Life’s questions—answers welcomed

So I’ve been depressed the last week or so. The whole brouhaha that came up around people harassing me has left me tender. But the real issues are much bigger.

As I said in a former post my real problem is some sort of chronic fatigue and that is usually what is challenging me, not classic depression. And I suppose I can’t and I won’t call what I’m feeling now classic depression or “clinical depression,” because the triggers are situational and human. I’m much more comfortable calling it an existential crisis because what I’m dealing with is perfectly described by that term.

My brother is dead, senselessly at age 48. With a 14 year old daughter and an 11 year old son left without a father. That was only in September. I have not processed it. My sister sent me a book which I received about three days ago— she had it printed with photos of my brother from infancy to the days before his death. I flipped through it really quickly put it down and started sobbing. I haven’t been the same since.

Yesterday I just kept wondering what is it all about? this thing called life? My brother is dead and I can’t even drive to the store. I’m virtually housebound with lots of time to think about how much life does not make sense.

So also yesterday, I began thinking of a friend of mine from grade school. Wendy. We became fast friends in the 4th grade when I was 10 years old. We became inseparable. She had had a difficult life, but was full of love and life and was beautiful and smart and spiritual.

Her mother died when she was about 2 or 3 of a heroin overdose. She and her little sister were left to fend for themselves while her father went on to work on killing himself in the same fashion. She and her sister went into stores to steal food to eat at the age of 4 and 5. They ate dog food to survive. Their father died when she was 6.

She went to live with her aunt the woman she was living with when I met her. Her aunt beat her. She came to school with bruises and lived in terror of going home. Still we had fun together. Her spirit was intense and loving and gentle and kind. I loved her furiously.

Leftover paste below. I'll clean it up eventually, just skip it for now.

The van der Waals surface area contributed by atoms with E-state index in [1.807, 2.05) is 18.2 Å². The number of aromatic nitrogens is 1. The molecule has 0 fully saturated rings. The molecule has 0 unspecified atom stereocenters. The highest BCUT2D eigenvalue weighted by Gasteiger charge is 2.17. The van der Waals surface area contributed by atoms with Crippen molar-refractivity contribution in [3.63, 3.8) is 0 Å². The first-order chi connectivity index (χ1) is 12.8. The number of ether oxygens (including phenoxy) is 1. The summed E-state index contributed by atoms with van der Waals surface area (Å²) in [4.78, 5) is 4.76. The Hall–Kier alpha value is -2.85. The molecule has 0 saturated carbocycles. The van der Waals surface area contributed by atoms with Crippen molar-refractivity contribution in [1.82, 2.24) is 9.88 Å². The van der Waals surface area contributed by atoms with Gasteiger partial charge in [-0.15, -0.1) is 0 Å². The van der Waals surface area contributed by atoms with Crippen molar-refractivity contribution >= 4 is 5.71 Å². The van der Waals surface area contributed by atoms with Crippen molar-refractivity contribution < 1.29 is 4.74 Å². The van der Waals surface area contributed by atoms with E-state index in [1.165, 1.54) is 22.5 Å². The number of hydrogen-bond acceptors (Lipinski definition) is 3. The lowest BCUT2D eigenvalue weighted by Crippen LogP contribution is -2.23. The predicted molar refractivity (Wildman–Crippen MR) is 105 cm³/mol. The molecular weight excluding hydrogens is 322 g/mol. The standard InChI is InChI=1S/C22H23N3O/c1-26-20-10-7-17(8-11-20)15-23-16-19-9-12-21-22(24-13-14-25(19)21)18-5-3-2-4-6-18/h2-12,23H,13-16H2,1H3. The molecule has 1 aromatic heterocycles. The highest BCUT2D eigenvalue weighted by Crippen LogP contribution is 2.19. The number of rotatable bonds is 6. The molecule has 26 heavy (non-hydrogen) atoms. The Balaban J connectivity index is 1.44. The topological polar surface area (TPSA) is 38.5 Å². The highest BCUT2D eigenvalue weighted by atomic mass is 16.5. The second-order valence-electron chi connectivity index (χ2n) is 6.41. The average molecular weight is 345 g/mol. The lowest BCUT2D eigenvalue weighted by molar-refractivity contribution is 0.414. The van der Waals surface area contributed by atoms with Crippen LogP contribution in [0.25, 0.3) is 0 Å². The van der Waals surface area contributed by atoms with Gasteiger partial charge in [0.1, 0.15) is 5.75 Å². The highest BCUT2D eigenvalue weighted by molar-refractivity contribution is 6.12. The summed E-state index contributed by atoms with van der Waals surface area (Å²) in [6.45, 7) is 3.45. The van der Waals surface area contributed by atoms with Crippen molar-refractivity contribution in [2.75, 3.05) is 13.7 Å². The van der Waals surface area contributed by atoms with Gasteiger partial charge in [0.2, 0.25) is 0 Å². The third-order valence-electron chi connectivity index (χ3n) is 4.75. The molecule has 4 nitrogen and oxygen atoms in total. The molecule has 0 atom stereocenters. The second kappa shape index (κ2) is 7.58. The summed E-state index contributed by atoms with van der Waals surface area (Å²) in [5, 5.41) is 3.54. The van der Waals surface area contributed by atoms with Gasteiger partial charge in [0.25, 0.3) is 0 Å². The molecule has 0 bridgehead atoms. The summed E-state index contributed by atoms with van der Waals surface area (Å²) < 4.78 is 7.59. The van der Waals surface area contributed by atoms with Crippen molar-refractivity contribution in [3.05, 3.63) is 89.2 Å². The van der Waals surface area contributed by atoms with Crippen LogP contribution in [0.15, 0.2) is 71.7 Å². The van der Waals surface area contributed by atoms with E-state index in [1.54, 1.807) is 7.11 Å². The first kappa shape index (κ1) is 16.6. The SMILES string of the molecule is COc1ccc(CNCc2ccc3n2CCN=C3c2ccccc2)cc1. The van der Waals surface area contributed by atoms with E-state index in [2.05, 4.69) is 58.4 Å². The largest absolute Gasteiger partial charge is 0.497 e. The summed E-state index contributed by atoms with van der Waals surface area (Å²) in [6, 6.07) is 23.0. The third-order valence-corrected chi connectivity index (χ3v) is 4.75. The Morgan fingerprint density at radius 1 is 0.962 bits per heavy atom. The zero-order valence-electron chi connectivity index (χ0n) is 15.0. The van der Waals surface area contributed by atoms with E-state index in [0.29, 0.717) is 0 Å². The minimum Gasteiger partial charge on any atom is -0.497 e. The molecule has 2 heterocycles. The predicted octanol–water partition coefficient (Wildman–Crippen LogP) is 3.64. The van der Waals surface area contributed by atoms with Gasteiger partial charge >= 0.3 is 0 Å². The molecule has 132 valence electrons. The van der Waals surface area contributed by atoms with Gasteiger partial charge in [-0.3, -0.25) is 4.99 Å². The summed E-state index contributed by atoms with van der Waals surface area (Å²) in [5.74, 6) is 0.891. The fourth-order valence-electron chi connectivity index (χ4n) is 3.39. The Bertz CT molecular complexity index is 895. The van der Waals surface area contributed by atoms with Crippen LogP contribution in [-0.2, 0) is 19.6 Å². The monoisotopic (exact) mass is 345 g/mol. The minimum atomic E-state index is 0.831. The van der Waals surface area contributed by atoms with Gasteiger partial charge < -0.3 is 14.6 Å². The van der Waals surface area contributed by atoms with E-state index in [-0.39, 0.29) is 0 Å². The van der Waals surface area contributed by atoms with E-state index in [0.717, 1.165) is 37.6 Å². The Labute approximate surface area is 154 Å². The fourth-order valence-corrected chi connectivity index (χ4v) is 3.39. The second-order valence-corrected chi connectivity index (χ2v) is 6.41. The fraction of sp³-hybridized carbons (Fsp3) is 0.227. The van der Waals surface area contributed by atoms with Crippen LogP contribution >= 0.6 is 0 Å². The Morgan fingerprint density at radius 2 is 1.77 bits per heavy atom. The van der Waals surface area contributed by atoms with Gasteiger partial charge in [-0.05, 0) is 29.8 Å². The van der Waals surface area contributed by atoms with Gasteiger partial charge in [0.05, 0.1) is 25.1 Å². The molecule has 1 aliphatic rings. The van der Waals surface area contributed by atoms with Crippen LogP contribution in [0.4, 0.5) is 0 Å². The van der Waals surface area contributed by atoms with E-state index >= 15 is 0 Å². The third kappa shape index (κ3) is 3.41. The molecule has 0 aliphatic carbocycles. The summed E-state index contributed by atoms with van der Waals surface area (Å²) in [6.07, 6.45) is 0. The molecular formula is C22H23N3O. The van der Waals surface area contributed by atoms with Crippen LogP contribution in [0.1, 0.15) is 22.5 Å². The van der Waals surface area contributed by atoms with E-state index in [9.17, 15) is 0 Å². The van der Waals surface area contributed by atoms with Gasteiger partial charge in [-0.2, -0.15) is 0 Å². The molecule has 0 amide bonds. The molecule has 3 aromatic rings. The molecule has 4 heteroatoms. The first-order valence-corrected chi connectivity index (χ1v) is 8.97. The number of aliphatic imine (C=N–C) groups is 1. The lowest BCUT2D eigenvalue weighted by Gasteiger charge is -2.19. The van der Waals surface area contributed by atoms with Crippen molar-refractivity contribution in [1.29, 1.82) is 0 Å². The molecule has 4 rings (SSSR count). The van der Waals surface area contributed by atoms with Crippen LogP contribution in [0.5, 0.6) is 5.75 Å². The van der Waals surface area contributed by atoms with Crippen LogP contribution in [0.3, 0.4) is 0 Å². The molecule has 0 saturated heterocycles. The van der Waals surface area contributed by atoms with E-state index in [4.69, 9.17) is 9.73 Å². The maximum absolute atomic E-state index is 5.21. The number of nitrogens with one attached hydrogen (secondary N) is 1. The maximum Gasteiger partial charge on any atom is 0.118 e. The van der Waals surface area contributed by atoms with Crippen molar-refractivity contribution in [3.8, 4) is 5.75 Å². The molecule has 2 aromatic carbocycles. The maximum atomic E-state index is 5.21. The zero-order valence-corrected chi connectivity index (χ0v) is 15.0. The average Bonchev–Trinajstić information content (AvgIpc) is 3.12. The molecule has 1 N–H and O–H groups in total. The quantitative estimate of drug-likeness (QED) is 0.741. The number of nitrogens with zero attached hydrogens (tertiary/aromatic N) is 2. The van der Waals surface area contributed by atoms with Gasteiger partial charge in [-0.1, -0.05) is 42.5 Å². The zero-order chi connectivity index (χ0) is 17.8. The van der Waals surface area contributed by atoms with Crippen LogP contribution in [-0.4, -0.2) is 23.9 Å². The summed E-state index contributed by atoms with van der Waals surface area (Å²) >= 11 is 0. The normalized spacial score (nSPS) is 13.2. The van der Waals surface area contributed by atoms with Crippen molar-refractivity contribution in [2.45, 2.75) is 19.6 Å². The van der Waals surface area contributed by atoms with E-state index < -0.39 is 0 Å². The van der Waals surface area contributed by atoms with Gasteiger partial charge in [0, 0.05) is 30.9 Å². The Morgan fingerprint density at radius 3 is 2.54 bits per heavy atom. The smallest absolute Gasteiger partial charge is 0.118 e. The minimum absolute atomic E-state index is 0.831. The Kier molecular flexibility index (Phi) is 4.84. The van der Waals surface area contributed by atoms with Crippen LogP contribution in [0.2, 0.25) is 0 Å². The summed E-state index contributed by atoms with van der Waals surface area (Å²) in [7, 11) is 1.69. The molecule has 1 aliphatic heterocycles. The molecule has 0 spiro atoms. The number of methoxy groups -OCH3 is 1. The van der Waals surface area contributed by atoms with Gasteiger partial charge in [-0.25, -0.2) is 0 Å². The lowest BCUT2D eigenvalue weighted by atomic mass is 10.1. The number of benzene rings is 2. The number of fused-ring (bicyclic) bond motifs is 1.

In high-school we were still friends bound by history but not as inseparable. I found her once in a bathroom at a party passed out with a needle in her arm. We had friends in common and saw each other often. I still loved her very much.

When we were sixteen her boyfriend shot himself in the head in front of her. I hated him for it and hung around to pick up the pieces of Wendy’s broken soul. She never recovered.

We went away to college and saw each other from time to time. We visited each others college towns. She got clean off and on for a while before slipping into full time drug addiction. We lost touch.

When I was 25 I decided to look for her. Found out she was in the women’s prison not far from where I lived. I visited her there a couple of weekends a month until she got out. She was healthy and seemed almost happy. She had some flesh on her bones.

She got out and I didn’t hear from her for two months. Just two months. She called desperate she was hungry and had no money. She was already emaciated. I went to her naive and wanting to help. I brought her groceries to a rat infested transient hotel. There was no bedding on the mattress and the room and mattress were filthy. I talked to her about getting clean. I would help her get into detox or into a methadone program, was she interested? She said yes. I took her home with me making her promise she would not have drugs in my home. I knew it was risky to bring an addict into my home—I worked with addicts at work. I knew it could be dangerous. I told her she only had 24 hours and we would put her in detox.